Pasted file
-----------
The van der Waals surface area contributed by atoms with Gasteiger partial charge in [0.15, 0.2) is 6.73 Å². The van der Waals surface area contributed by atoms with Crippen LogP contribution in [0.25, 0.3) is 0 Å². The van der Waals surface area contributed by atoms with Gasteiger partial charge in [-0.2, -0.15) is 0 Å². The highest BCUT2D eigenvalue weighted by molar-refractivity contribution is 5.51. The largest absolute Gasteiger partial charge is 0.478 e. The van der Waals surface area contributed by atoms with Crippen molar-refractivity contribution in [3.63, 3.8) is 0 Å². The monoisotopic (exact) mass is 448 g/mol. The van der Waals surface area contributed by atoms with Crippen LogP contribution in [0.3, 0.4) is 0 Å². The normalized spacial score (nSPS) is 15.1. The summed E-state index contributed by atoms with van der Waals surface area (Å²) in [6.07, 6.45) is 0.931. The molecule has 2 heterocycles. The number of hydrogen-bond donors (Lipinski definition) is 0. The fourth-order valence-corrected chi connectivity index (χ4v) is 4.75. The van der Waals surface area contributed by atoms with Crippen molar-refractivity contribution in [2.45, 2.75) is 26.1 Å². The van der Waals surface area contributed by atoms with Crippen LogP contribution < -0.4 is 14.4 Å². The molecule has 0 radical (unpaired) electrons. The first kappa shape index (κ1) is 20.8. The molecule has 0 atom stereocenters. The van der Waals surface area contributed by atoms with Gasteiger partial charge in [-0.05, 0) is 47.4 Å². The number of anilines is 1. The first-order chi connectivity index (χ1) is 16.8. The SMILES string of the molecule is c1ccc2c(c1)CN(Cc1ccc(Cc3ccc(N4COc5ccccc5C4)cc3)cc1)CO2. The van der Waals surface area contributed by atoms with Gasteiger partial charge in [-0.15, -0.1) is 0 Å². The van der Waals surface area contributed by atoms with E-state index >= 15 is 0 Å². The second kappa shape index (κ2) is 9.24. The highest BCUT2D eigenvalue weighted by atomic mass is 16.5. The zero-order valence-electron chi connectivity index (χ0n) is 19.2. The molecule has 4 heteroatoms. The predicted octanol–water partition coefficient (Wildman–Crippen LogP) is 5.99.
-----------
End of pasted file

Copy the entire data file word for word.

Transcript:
The van der Waals surface area contributed by atoms with Gasteiger partial charge in [0.15, 0.2) is 6.73 Å². The van der Waals surface area contributed by atoms with Crippen LogP contribution in [0.25, 0.3) is 0 Å². The van der Waals surface area contributed by atoms with Gasteiger partial charge in [-0.2, -0.15) is 0 Å². The highest BCUT2D eigenvalue weighted by molar-refractivity contribution is 5.51. The largest absolute Gasteiger partial charge is 0.478 e. The van der Waals surface area contributed by atoms with Crippen molar-refractivity contribution in [3.63, 3.8) is 0 Å². The monoisotopic (exact) mass is 448 g/mol. The van der Waals surface area contributed by atoms with Crippen LogP contribution in [0.3, 0.4) is 0 Å². The normalized spacial score (nSPS) is 15.1. The summed E-state index contributed by atoms with van der Waals surface area (Å²) in [6.07, 6.45) is 0.931. The molecule has 2 heterocycles. The number of hydrogen-bond donors (Lipinski definition) is 0. The fourth-order valence-corrected chi connectivity index (χ4v) is 4.75. The van der Waals surface area contributed by atoms with Crippen molar-refractivity contribution in [2.45, 2.75) is 26.1 Å². The van der Waals surface area contributed by atoms with Crippen LogP contribution < -0.4 is 14.4 Å². The molecule has 0 radical (unpaired) electrons. The first kappa shape index (κ1) is 20.8. The molecule has 0 atom stereocenters. The van der Waals surface area contributed by atoms with Gasteiger partial charge in [-0.05, 0) is 47.4 Å². The number of anilines is 1. The first-order chi connectivity index (χ1) is 16.8. The SMILES string of the molecule is c1ccc2c(c1)CN(Cc1ccc(Cc3ccc(N4COc5ccccc5C4)cc3)cc1)CO2. The van der Waals surface area contributed by atoms with Gasteiger partial charge in [-0.15, -0.1) is 0 Å². The van der Waals surface area contributed by atoms with E-state index >= 15 is 0 Å². The second kappa shape index (κ2) is 9.24. The highest BCUT2D eigenvalue weighted by atomic mass is 16.5. The zero-order valence-electron chi connectivity index (χ0n) is 19.2. The molecule has 4 heteroatoms. The predicted octanol–water partition coefficient (Wildman–Crippen LogP) is 5.99.